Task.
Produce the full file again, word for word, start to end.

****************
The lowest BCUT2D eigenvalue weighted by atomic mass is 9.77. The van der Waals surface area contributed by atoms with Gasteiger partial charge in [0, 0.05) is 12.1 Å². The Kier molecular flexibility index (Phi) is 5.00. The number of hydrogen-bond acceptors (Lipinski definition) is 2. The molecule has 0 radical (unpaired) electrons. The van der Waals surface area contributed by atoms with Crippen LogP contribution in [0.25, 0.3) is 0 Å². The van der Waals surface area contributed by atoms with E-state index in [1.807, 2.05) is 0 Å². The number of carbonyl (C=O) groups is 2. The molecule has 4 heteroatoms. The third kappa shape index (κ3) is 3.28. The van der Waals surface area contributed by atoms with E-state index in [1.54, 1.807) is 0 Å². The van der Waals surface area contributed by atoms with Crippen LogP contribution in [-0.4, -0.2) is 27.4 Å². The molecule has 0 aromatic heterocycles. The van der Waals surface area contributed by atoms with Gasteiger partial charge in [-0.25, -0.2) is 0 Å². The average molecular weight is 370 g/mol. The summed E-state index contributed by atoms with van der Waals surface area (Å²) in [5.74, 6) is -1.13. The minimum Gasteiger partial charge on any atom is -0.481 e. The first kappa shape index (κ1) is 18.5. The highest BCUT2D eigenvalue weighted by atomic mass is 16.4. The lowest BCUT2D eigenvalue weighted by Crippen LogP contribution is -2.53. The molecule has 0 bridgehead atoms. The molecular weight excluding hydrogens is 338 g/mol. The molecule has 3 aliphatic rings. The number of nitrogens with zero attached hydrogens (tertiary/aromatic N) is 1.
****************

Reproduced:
The lowest BCUT2D eigenvalue weighted by atomic mass is 9.77. The van der Waals surface area contributed by atoms with Gasteiger partial charge in [0, 0.05) is 12.1 Å². The Kier molecular flexibility index (Phi) is 5.00. The number of hydrogen-bond acceptors (Lipinski definition) is 2. The molecule has 0 radical (unpaired) electrons. The van der Waals surface area contributed by atoms with Crippen LogP contribution in [0.25, 0.3) is 0 Å². The van der Waals surface area contributed by atoms with E-state index in [1.807, 2.05) is 0 Å². The number of carbonyl (C=O) groups is 2. The molecule has 4 heteroatoms. The third kappa shape index (κ3) is 3.28. The van der Waals surface area contributed by atoms with E-state index in [1.54, 1.807) is 0 Å². The van der Waals surface area contributed by atoms with Crippen LogP contribution in [-0.4, -0.2) is 27.4 Å². The molecule has 0 aromatic heterocycles. The van der Waals surface area contributed by atoms with Gasteiger partial charge in [-0.25, -0.2) is 0 Å². The average molecular weight is 370 g/mol. The summed E-state index contributed by atoms with van der Waals surface area (Å²) in [5.74, 6) is -1.13. The minimum Gasteiger partial charge on any atom is -0.481 e. The first kappa shape index (κ1) is 18.5. The highest BCUT2D eigenvalue weighted by atomic mass is 16.4. The lowest BCUT2D eigenvalue weighted by Crippen LogP contribution is -2.53. The molecule has 0 bridgehead atoms. The molecular weight excluding hydrogens is 338 g/mol. The molecule has 3 aliphatic rings. The number of nitrogens with zero attached hydrogens (tertiary/aromatic N) is 1.